Adam Smith

Adam Smith, a brilliant eighteenth-century Scottish political economist, had the
advantage of judging the significance ol colonies by a rigorous examination
based on the colonial experience of 300 years. His overview has a built-in bias:
he strongly disapproved of excessive regulation of colonial trade by parent
countries. But his analysis is rich with insight and remarkably dispassionate in
its argument. Adam Smith recognized that the discovery of the New World not only
brought wealth and prosperity to the Old World, but that it also marked a divide
in the history of mankind. The passage that follows is the work of this economic
theorist who discusses problems in a language readily understandable by everyone.

Adam Smith had retired from a professorship at Glasgow University and Was living
in France in 1764-5 when he began his great work, The Wealth of Nations. The
book was being written all during the years of strife between Britain and her
colonies, but it was not published until 1776. In the passages which follow,
Smith points to the impossibility of monopolizing the benefits of colonies, and
pessimistically calculates the cost of empire, but the book appeared too late to
have any effect upon British policy. Because the Declaration of Independence and
The Wealth of Nations, the political and economic reliations of empire and
mercantilism, appeared in the same year, historians have often designated 1776
as one of the turning points in modern history. The text On the cost of Empire,
the eloquent exhortation to the rulers of Britain to awaken from their grandiose
dreams of empire, is the closing passage of Smith\'s book.

Adam Smith was a Scottish political economist and philosopher. He has become
famous by his influential book The Wealth of Nations (1776). Smith was the son
of the comptroller of the customs at Kirkcaldy, Fife, Scotland. The exact date
of his birth is unknown. However, he was baptized at Kirkcaldy on June 5, 1723,
his father having died some six months previously.

At the age of about fifteen, Smith proceeded to Glasgow university, studying
moral philosophy under "the never-to-be-forgotten" Francis Hutcheson (as Smith
called him). In 1740 he entered Balliol college, Oxford, but as William Robert
Scott has said, "the Oxford of his time gave little if any help towards what was
to be his lifework," and he relinquished his exhibition in 1746. In 1748 he
began delivering public lectures in Edinburgh under the patronage of Lord Kames.
Some of these dealt with rhetoric and belles-lettres, but later he took up the
subject of "the progress of opulence," and it was then, in his middle or late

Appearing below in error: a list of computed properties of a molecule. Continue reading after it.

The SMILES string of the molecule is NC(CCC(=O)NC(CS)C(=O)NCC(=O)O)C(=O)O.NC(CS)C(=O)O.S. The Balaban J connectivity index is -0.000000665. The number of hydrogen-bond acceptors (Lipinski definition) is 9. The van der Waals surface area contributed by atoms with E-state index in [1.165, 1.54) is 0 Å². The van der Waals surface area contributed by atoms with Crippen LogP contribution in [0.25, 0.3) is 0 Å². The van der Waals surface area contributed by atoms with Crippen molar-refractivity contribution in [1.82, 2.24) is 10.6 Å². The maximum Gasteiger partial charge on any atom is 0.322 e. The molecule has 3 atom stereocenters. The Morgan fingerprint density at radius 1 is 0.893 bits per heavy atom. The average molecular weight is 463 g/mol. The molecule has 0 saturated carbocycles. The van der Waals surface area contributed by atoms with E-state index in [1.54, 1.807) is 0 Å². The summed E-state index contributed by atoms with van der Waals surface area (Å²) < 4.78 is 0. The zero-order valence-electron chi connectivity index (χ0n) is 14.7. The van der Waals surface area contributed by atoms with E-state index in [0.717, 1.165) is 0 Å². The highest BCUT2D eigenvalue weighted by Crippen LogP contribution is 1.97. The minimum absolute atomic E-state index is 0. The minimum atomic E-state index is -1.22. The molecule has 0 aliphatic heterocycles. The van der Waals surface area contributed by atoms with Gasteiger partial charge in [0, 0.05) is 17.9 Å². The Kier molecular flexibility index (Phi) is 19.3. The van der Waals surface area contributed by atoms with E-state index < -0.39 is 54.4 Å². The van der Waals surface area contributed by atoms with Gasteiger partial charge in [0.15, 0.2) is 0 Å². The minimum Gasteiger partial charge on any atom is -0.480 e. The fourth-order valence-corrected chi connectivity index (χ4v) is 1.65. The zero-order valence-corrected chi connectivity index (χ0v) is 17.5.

20s, that he first expounded the economic philosophy of "the obvious and simple
system of natural liberty" which he was later to proclaim to the world in his
Inquiry into the Nature and Causes of the Wealth of Nations. About 1750 he met
David Hume, who became one of the closest of his many friends.

In 1751 Smith was appointed professor of logic at Glasgow university,
transferring in 1752 to the chair of moral philosophy. His lectures covered the
field of ethics, rhetoric, jurisprudence and political economy, or "police and
revenue." In 1759 he published his Theory of Moral Sentiments, embodying some of
his Glasgow lectures. This work, which established Smith\'s reputation in his own
day, is concerned with the explanation of moral approval and disapproval. His
capacity for fluent, persuasive, if rather rhetorical argument is much in
evidence. He bases his explanation, not as the third Lord Shaftesbury and
Hutcheson had done, on a special "moral sense,"nor, like Hume, to any decisive
extent on utility,but on sympathy. There has been considerable controversy as
how far there is contradiction or contrast between Smith\'s emphasis in the Moral
Sentiments on sympathy as a fundamental human motive, and, on the other hand,
the key role of self-interest in the The Wealth of Nations. In the former he
seems to put more emphasis on the general harmony of human motives and
activities under a beneficent Providence, while in the latter, in spite of the
general theme of "the invisible hand" promoting the harmony of interests, Smith
finds many more occasions for pointing out cases of conflict and of the narrow
selfishness of human motives.

Smith now began to give more attention to jurisprudence and political economy in
his lecture and less to his theories of morals. An impression can be obtained as
to the development of his ideas on political economy from the notes of his
lectures taken down by a student in about 1763 which were later edited by E.
Cannan (Lectures on Justice, Police, Revenue and Arms,1896), and from